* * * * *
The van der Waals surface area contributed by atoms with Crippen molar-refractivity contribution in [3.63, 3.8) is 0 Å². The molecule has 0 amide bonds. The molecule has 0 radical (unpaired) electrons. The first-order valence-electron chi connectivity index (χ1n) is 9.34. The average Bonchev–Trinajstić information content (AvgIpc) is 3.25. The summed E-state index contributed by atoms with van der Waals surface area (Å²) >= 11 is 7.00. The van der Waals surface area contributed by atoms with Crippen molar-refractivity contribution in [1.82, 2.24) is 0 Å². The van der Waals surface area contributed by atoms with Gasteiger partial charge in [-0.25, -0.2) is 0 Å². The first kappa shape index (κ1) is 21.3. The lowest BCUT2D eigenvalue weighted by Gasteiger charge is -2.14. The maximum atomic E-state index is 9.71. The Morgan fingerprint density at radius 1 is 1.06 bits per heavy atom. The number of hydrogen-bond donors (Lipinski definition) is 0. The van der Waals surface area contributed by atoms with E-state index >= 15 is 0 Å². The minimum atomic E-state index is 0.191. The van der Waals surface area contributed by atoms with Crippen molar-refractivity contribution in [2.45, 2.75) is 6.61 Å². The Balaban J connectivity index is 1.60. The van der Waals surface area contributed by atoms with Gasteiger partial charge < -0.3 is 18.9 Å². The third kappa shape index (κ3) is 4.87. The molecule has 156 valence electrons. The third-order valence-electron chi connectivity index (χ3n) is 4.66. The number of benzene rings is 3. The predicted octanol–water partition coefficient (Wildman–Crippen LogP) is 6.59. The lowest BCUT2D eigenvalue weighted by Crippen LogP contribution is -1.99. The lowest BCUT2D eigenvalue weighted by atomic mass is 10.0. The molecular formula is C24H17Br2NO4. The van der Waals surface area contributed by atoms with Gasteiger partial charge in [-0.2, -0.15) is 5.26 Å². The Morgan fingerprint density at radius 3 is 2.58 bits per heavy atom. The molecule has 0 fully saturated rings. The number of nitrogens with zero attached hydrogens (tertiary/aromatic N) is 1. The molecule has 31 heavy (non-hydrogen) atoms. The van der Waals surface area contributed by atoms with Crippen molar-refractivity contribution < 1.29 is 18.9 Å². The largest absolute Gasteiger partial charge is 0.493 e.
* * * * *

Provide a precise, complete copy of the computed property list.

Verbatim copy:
The van der Waals surface area contributed by atoms with Crippen molar-refractivity contribution in [3.63, 3.8) is 0 Å². The molecule has 0 amide bonds. The molecule has 0 radical (unpaired) electrons. The first-order valence-electron chi connectivity index (χ1n) is 9.34. The average Bonchev–Trinajstić information content (AvgIpc) is 3.25. The summed E-state index contributed by atoms with van der Waals surface area (Å²) >= 11 is 7.00. The van der Waals surface area contributed by atoms with Crippen molar-refractivity contribution in [1.82, 2.24) is 0 Å². The van der Waals surface area contributed by atoms with Gasteiger partial charge in [-0.25, -0.2) is 0 Å². The first kappa shape index (κ1) is 21.3. The lowest BCUT2D eigenvalue weighted by Gasteiger charge is -2.14. The maximum atomic E-state index is 9.71. The Morgan fingerprint density at radius 1 is 1.06 bits per heavy atom. The number of hydrogen-bond donors (Lipinski definition) is 0. The van der Waals surface area contributed by atoms with E-state index >= 15 is 0 Å². The minimum atomic E-state index is 0.191. The van der Waals surface area contributed by atoms with Crippen molar-refractivity contribution in [2.45, 2.75) is 6.61 Å². The Balaban J connectivity index is 1.60. The van der Waals surface area contributed by atoms with Gasteiger partial charge < -0.3 is 18.9 Å². The third kappa shape index (κ3) is 4.87. The molecule has 156 valence electrons. The third-order valence-electron chi connectivity index (χ3n) is 4.66. The number of benzene rings is 3. The predicted octanol–water partition coefficient (Wildman–Crippen LogP) is 6.59. The lowest BCUT2D eigenvalue weighted by Crippen LogP contribution is -1.99. The lowest BCUT2D eigenvalue weighted by atomic mass is 10.0. The molecular formula is C24H17Br2NO4. The van der Waals surface area contributed by atoms with Gasteiger partial charge in [-0.2, -0.15) is 5.26 Å². The Morgan fingerprint density at radius 3 is 2.58 bits per heavy atom. The molecule has 0 fully saturated rings. The number of nitrogens with zero attached hydrogens (tertiary/aromatic N) is 1. The molecule has 31 heavy (non-hydrogen) atoms. The van der Waals surface area contributed by atoms with Crippen molar-refractivity contribution < 1.29 is 18.9 Å². The largest absolute Gasteiger partial charge is 0.493 e.